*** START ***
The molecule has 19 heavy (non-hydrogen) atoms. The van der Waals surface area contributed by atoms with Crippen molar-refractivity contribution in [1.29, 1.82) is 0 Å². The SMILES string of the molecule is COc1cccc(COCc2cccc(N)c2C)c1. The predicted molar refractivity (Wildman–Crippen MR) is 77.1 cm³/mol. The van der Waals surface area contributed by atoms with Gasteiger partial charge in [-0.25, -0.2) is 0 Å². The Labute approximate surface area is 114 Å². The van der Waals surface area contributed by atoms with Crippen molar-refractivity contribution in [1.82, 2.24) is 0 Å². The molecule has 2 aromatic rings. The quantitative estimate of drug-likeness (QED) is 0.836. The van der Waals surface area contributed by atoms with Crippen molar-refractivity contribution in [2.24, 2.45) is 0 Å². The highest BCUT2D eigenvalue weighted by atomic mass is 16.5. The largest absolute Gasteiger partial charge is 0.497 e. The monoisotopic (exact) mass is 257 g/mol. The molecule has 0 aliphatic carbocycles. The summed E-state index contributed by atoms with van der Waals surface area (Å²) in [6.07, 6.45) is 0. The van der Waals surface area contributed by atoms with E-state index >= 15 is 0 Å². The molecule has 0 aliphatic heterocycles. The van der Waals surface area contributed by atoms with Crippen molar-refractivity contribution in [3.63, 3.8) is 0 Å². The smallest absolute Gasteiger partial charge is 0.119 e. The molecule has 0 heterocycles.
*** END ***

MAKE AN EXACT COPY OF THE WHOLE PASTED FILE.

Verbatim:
The molecule has 19 heavy (non-hydrogen) atoms. The van der Waals surface area contributed by atoms with Crippen molar-refractivity contribution in [1.29, 1.82) is 0 Å². The SMILES string of the molecule is COc1cccc(COCc2cccc(N)c2C)c1. The predicted molar refractivity (Wildman–Crippen MR) is 77.1 cm³/mol. The van der Waals surface area contributed by atoms with Gasteiger partial charge in [-0.25, -0.2) is 0 Å². The Labute approximate surface area is 114 Å². The van der Waals surface area contributed by atoms with Crippen molar-refractivity contribution in [1.82, 2.24) is 0 Å². The molecule has 2 aromatic rings. The quantitative estimate of drug-likeness (QED) is 0.836. The van der Waals surface area contributed by atoms with Crippen molar-refractivity contribution in [2.24, 2.45) is 0 Å². The highest BCUT2D eigenvalue weighted by atomic mass is 16.5. The largest absolute Gasteiger partial charge is 0.497 e. The monoisotopic (exact) mass is 257 g/mol. The molecule has 0 aliphatic carbocycles. The summed E-state index contributed by atoms with van der Waals surface area (Å²) in [6.07, 6.45) is 0. The van der Waals surface area contributed by atoms with E-state index >= 15 is 0 Å². The molecule has 0 aliphatic heterocycles. The van der Waals surface area contributed by atoms with Crippen molar-refractivity contribution in [3.63, 3.8) is 0 Å². The smallest absolute Gasteiger partial charge is 0.119 e. The molecule has 0 heterocycles.